Sat, Nov 24, 2012 - Page 1 News List

Dalai Lama visa rejection draws more fire

CHINA FACTOR:The DPP ramped up its criticism of the visa denial, saying it has damaged Taiwan’s image as a democracy that values human rights

By Chris Wang  /  Staff reporter

Former vice president Annette Lu, front center, and Democratic Progressive Party (DPP) caucus whip Ker Chien-ming, front row right, criticize President Ma Ying-jeou during a press conference in Taipei yesterday for refusing to allow Tibetan spiritual leader the Dalai Lama to visit Taiwan.

Photo: George Tsorng, Taipei Times

Former vice president Annette Lu (呂秀蓮) and the Democratic Progressive Party (DPP) yesterday lambasted President Ma Ying-jeou’s (馬英九) government for denying a visa to the Dalai Lama, saying this was another “proof” of Ma’s pro-China position.

“President Ma, what are you afraid of? What do you want to do? Your denial of the Dalai Lama’s visit has hurt Taiwanese and Taiwan’s international image,” Lu told a joint press conference with the DPP caucus in the legislature.

Lu, head of the Asia-Pacific regional conference of the International Federation of Business and Professional Women (BPW International), which will be held in Taipei from Dec. 1 to 3, invited the Tibetan spiritual leader to attend the conference in February.

The former vice president said she personally asked Ma for help with the Dalai Lama’s visa on Sept. 1, and Ma told her the visit would be “a complex issue.”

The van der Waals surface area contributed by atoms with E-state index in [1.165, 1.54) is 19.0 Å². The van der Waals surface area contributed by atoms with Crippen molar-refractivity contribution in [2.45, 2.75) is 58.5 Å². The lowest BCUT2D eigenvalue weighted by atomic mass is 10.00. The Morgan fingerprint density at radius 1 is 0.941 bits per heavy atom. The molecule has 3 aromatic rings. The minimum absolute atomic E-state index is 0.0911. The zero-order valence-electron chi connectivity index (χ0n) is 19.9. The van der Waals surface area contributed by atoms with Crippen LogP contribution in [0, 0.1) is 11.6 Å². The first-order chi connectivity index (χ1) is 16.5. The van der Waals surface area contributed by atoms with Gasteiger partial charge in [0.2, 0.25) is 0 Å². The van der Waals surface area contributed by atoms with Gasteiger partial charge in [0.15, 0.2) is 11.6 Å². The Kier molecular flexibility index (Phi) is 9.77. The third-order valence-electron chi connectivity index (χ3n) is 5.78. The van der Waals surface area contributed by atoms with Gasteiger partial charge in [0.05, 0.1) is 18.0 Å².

BPW International president Freda Miriklis wrote Ma on Aug. 28 and Sept. 10 to inquire about the visit, according to Lu, but did not receive a response until Nov. 16, when Minister of Foreign Affairs David Lin (林永樂) turned down the visa request in a letter to Miriklis.

“As for His Holiness the Dalai Lama attending the Conference, he is welcome to travel to Taiwan in due course; however, we need to arrange a more opportune time for his visit,” Lin wrote in his reply.

Lu said the reply was “ridiculous” and that Ma had been evading the issue for four months since her first inquiry.

“People said Ma has been trying to remove all the roadblocks for Beijing so China would easily unify Taiwan in the future. Judging from what Ma has been doing, it would be difficult not to agree with the observation,” Lu said.

Human rights know no border or time, and every country that values democracy and freedom welcomes the Dalai Lama’s visit, DPP Chairman Su Tseng-chang (蘇貞昌) said in Hualien.

Using “inappropriate timing” as an excuse to deny the visit “does not make sense,” Su said.

“The denial “was a violation of the mainstream value of an international democratic society and has jeopardized Taiwan’s international image,” Liu Shih-chung (劉世忠), director of the DPP’s Department of International Affairs, said in a press release.

The Dalai Lama visited Taiwan three times in 1997, 2001 and 2009.

In 2001, then-Taipei mayor Ma said the city “always welcomes the Dalai Lama’s visit.”

However, Ma’s attitude toward the Tibetan leader’s visit came into question after he became president in 2008, as his administration had barred the Dalai Lama from visiting Taiwan several times.

Ma told the Taiwan Foreign Correspondents’ Club in December 2008 that while Taiwan generally welcomes religious leaders from all over the world, “I think at the current moment, the timing isn’t appropriate.”

The Dalai Lama was able to visit southern Taiwan at the invitation of seven DPP mayors and commissioners one month after Typhoon Morakot devastated parts of the south in August 2009, killing about 700 people and causing widespread damage.

A Presidential Office official said that the government’s decision to turn down the proposed visit was based on a “professional assessment” by relevant authorities.

The official, who declined to be named, did not elaborate on the government’s assessment, but said that Taiwan supports religious freedom and welcomes religious leaders from around the world to visit Taiwan for faith-related activities.

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